Over 100 days since May 9, but no respite for women prisoners


Over 100 days since May 9, but no respite for women prisoners

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The numbers aren’t confirmed. Even senior members of the political party primarily affected by the imprisonments-- that have now gone beyond 100 days-- are unable to put a number on the women arrested on May 9 charges. Senior lawyers and lawmakers are clueless, and it is assumed that the total numbers of arrested party workers could be in the many thousands.

According to the Pakistan Tehreek-e-Insaf (PTI) lawyer in Lahore, the Punjab government referred to 5,000 cases which included those arrested, released or sentenced. In addition to PTI’s own sources which includes Insaaf lawyers forum, local activists and local MPAs who share differing figures, PTI lawyers maintain they have asked the courts and the ‘system.” It’s a blind alley.

Therefore, there is no official number for how many women were arrested by the police on charges of attacking armed forces’ symbols and installations on that fateful day.

For several reasons, the incidents have emerged as a watershed in Pakistan’s political history and its generally turbulent civil-military relations. May 9 was an abnormal occurrence. In three ways it particularly stood out. One: Never before have civilians attacked Pakistan military’s symbols and installations in a coordinated way across cities. There have always been individual and isolated attacks on military officers and their vehicles by agitated civilians or militants attacking army personnel, buildings, headquarters, air bases or installations.

Two, never have such huge numbers of civilians been arrested from across the country by police with the oversight of military agencies.

Three, never before has there been a question of trying such a huge number of civilians in military courts as opposed to regular courts or anti-terrorism courts run by civilians.

Justice must be served of course, and the rule of law must be upheld... but not without credibility and transparency.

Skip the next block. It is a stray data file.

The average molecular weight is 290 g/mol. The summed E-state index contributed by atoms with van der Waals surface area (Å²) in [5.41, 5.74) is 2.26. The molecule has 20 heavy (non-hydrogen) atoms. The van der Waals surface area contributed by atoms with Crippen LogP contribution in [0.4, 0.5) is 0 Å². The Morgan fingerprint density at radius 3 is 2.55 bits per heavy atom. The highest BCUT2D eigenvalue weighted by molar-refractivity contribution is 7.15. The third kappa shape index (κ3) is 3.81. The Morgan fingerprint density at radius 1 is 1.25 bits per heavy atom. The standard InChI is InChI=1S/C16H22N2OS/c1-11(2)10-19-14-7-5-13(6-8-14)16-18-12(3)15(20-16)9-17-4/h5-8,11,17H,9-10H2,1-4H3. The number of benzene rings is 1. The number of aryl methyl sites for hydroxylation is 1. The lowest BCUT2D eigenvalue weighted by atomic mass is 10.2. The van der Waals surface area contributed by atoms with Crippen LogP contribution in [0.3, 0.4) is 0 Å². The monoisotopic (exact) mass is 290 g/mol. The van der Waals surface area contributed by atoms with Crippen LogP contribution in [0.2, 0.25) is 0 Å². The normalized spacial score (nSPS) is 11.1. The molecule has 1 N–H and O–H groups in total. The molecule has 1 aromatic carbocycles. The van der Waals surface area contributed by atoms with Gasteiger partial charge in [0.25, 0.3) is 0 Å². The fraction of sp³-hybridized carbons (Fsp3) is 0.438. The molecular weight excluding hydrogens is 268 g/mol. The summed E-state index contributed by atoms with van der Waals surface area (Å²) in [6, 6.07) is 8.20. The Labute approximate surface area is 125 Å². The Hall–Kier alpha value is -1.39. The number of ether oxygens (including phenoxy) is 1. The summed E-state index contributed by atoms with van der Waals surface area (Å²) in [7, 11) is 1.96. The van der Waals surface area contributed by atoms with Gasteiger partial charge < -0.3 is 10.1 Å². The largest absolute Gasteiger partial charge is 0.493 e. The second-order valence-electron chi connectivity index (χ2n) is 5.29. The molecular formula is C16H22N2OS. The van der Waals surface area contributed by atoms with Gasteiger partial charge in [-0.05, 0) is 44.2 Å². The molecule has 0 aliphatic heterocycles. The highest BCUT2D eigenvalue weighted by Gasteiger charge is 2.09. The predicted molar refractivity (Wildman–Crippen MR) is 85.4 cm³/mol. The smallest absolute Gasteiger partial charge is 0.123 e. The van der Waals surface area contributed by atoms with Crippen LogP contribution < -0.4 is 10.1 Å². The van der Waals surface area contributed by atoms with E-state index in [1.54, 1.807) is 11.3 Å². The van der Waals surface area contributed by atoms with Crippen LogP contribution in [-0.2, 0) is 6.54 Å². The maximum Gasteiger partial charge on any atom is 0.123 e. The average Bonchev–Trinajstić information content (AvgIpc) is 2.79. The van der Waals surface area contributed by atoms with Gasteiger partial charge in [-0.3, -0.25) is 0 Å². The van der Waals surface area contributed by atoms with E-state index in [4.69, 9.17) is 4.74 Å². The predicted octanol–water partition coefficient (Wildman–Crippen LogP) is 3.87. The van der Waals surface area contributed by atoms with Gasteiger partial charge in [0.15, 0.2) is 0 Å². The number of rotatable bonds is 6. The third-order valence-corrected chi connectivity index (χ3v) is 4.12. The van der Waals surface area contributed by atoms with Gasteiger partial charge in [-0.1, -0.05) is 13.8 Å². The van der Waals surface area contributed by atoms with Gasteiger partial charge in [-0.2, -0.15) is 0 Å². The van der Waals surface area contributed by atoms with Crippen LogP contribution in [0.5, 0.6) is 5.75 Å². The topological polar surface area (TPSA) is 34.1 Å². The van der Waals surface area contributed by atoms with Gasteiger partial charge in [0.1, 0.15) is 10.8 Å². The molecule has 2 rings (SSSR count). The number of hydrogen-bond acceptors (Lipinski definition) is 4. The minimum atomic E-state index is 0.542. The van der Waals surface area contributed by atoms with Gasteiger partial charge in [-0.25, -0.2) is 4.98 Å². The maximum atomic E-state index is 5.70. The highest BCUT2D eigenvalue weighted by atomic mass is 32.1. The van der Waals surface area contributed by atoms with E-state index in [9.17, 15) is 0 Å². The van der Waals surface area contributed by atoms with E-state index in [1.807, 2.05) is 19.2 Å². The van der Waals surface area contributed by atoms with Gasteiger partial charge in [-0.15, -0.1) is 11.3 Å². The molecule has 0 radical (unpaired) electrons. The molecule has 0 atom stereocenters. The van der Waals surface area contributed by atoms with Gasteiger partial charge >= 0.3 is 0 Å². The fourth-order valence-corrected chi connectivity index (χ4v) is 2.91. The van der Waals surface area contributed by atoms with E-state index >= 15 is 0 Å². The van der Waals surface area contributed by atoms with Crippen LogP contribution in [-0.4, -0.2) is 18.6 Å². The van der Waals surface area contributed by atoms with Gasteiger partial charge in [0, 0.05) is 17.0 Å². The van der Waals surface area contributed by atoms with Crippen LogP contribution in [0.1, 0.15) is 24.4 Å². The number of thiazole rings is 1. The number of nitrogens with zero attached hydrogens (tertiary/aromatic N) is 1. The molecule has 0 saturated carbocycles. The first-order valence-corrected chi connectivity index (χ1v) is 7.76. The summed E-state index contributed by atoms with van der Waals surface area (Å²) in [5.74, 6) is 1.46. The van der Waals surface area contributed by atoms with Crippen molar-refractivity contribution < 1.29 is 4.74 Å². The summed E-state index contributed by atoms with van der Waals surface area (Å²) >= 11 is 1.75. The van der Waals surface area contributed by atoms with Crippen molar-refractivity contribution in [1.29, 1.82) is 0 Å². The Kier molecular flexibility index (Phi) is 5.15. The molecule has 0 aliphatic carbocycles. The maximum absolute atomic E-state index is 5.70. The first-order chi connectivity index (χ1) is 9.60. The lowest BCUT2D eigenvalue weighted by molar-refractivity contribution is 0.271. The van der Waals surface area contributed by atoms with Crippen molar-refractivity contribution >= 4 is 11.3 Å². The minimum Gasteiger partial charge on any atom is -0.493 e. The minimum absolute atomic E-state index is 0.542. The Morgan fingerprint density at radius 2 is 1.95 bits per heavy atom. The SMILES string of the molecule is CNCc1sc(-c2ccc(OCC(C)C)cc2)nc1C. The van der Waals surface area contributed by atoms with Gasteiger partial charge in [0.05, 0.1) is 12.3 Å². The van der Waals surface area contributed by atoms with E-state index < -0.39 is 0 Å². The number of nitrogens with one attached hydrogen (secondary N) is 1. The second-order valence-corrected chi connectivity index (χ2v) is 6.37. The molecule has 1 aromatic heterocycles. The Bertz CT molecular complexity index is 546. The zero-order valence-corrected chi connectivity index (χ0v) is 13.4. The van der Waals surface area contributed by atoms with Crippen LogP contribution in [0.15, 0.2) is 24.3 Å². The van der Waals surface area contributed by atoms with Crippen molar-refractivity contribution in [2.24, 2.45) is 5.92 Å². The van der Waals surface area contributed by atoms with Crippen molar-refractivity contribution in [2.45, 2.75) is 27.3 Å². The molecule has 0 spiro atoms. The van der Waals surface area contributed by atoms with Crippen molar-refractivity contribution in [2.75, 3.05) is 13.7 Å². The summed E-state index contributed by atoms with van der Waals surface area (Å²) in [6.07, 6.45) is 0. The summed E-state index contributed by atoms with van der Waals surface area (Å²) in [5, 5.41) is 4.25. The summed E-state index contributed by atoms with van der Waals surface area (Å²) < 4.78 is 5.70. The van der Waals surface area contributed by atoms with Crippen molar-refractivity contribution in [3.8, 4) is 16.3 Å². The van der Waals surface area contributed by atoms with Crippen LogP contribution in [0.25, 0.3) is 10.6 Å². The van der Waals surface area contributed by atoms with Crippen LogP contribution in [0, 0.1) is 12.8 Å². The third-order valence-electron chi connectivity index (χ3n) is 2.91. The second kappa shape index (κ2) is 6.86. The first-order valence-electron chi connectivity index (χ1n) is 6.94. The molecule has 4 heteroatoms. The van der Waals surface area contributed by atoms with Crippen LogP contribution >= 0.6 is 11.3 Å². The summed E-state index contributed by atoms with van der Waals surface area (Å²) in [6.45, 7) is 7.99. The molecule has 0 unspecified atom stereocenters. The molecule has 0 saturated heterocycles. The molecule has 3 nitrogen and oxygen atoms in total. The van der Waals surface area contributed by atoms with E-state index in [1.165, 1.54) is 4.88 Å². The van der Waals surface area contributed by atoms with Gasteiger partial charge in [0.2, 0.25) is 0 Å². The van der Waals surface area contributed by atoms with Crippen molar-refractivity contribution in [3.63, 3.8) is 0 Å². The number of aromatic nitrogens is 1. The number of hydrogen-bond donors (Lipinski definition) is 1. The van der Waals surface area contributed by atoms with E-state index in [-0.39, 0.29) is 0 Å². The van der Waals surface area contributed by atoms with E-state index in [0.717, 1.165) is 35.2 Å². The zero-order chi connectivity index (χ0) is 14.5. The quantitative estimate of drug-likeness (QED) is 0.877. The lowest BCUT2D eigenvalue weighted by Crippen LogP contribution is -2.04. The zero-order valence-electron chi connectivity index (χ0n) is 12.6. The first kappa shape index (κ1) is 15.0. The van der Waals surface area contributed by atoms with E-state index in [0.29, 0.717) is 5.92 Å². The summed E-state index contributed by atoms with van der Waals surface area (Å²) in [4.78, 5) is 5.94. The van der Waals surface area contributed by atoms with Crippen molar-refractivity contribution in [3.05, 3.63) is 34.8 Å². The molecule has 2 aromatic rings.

Nasim Zehra

While the debate around the government and the institutional response to those allegedly involved in the May 9 attacks continues, court matters have been exceptionally tough for the imprisoned women of PTI.

On August 30, five women including cancer survivor Dr. Yasmin Rashid were brought for a bail hearing before an Anti-Terrorism Court (ATC) judge. Yet, not only were the women denied bail contrary to normal legal practice and criminal code provisions, the ATC judge conceded to the prosecution’s request for a second physical remand.

The prosecution pleaded for additional physical remand for the further interrogation of the women since a new section was recently included in the previous FIR, which included sedition and conspiracy charges. While no new evidence appears to have surfaced against these women in a subsequent  hearing, reportedly the prosecution mentioned the availability of new video recordings which implicated the prisoners in the May 9 attacks.

Beyond the legal questions, the women and the 77 men presented before the ATC judge were retained in court for around 11 hours, without food and water, their lawyer has claimed on the record.

Hoping to get bail and time out of jail after remaining imprisoned for over 100 days, they were met with nothing. Even worse, on their return to their prison cells late that night, their lawyer claimed they were given no dinner.

Bail matters have deliberately been stalled. Six times the womens’ cases were fixed for bail but adjourned without a hearing every time.

This fresh inclusion of new charges and a repeat of the physical remand means that these women cannot apply for bail any time soon. Those on physical remand are not entitled to bail petitions. Fresh charges require processing bail applications from scratch.

Buying time, keeping the women behind bars is normally the outcome. And all this pushes nearly into oblivion Article 497(3) of the criminal code which entitles women to get bail relatively easily. 

According to this article ‘infirm women have a special place in law where it comes to imprisonment and incarceration.” There are SC judgements, especially Justice Asif Khosa’s 2016-17 judgement.

But not in this case. FIRs against Dr.Yasmin Rashid, charging her reportedly for attacking the police and burning Askari towers after she was arrested, tell another story.

Justice must be served of course, and the rule of law must be upheld... but not without credibility and transparency.

The idea is to prevent bail, prevent them from coming out, so the fear, the shock and awe is sustained.

In the last few hours, a PTI lawyer claims his clients who were let off on bail have received a call-up notice. All those receiving these notices must now cooperate in further ‘investigation’ that will be conducted.  Punjab police has informed hundreds of his clients on bail that it has found new evidence requiring further investigation.

What evidence, though? This remains unclear. Pointing to new videos now, after over 100 days of a highly-securitized investigation is intriguing.

These tactics are seen as effective ways to counter continued PTI support among large segments of society indicated in KP province’s local bodies’ by-elections last month where PTI was in the lead.

Addressing the May 9 saga has indeed gone beyond the bounds of the law. This much is evident from the state of the women still in prison, separated from their children and families, with over a hundred days already gone by.

- Nasim Zehra is an author, analyst and national security expert. 

Disclaimer: Views expressed by writers in this section are their own and do not necessarily reflect Arab News' point-of-view